Royal Caribbean agrees to pay $18M fine for dumping waste

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WASHINGTON -- Royal Caribbean Cruises agreed to pay a record $18 million fine for dumping oil-contaminated waste and other hazardous chemicals in the waters of Miami; San Juan, Puerto Rico; New York; Los Angeles; Anchorage, Alaska, and St. Thomas, U.S.V.I., and trying to cover it up by lying to the Coast Guard.

The Justice Department said the fine will be the largest ever paid by a cruise line for polluting U.S. waters, once the plea agreement is approved by federal courts in those jurisdictions, each of which will get a portion of the money.

The settlement comes just 13 months after the company agreed to pay a $9 million fine, the previous record, for similar violations in Miami and Puerto Rico.

In addition to the waste oil, pollutants that were dumped included hazardous chemicals from photo-processing equipment, dry cleaning shops and printing presses, in what the DOJ termed a "fleet-wide conspiracy."

"They dumped everywhere," Attorney General Janet Reno said. "They didn't care."

Some of the illegal activities occurred even as other crew members on board wore Save the Waves buttons, and falsification of records was so pervasive that some employees referred to the oil record book carried on each ship as "The Fairy Tale Book," DOJ officials said.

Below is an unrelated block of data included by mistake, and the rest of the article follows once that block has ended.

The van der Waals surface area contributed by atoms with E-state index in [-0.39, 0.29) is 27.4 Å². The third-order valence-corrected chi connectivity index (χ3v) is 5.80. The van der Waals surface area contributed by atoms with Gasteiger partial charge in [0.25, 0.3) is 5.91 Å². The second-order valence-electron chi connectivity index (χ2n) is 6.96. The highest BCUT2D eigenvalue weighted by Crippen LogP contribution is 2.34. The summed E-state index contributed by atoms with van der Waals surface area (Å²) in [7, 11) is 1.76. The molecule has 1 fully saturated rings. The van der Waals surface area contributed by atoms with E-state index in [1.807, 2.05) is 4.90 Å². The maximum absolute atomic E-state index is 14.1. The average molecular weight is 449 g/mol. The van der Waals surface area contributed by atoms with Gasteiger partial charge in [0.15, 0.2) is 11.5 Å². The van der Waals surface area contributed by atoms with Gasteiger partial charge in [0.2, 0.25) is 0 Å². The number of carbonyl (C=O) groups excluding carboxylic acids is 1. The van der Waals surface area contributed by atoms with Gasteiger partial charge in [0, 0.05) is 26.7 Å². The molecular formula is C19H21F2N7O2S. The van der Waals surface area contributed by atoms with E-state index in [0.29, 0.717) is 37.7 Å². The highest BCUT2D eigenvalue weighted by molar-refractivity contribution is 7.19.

The DOJ said the line continued its illegal dumping and falsification of records after it was told in October 1994 that the government had begun an investigation. Most of the offenses occurred before 1997.

The government's high-profile press conference, intended in part to send a message to the cruise industry, included the release of a Coast Guard surveillance videotape that shows Royal Caribbean ships dumping waste oil, and a before-and-after video showing the destruction of a secret bypass pipe one ship used for the discharges.

DOJ officials said an investigation is continuing into the potential responsibility of individuals within the company.

Royal Caribbean International president Jack Williams blamed most the violations on "a group of our employees [who] knowingly violated environmental laws and our company policy" and on "a lapse in our enforcement efforts -- not a lapse in our corporate conscience or our commitment to protecting the ocean."

The company also said it learned "important lessons" from the investigation, has assigned an environmental officer to each ship and has taken other steps to "build the most environmentally responsible fleet and the most environmentally sensitive workforce in the industry."

Royal Caribbean's waste disposal practices will be under the supervision of the courts for five years.

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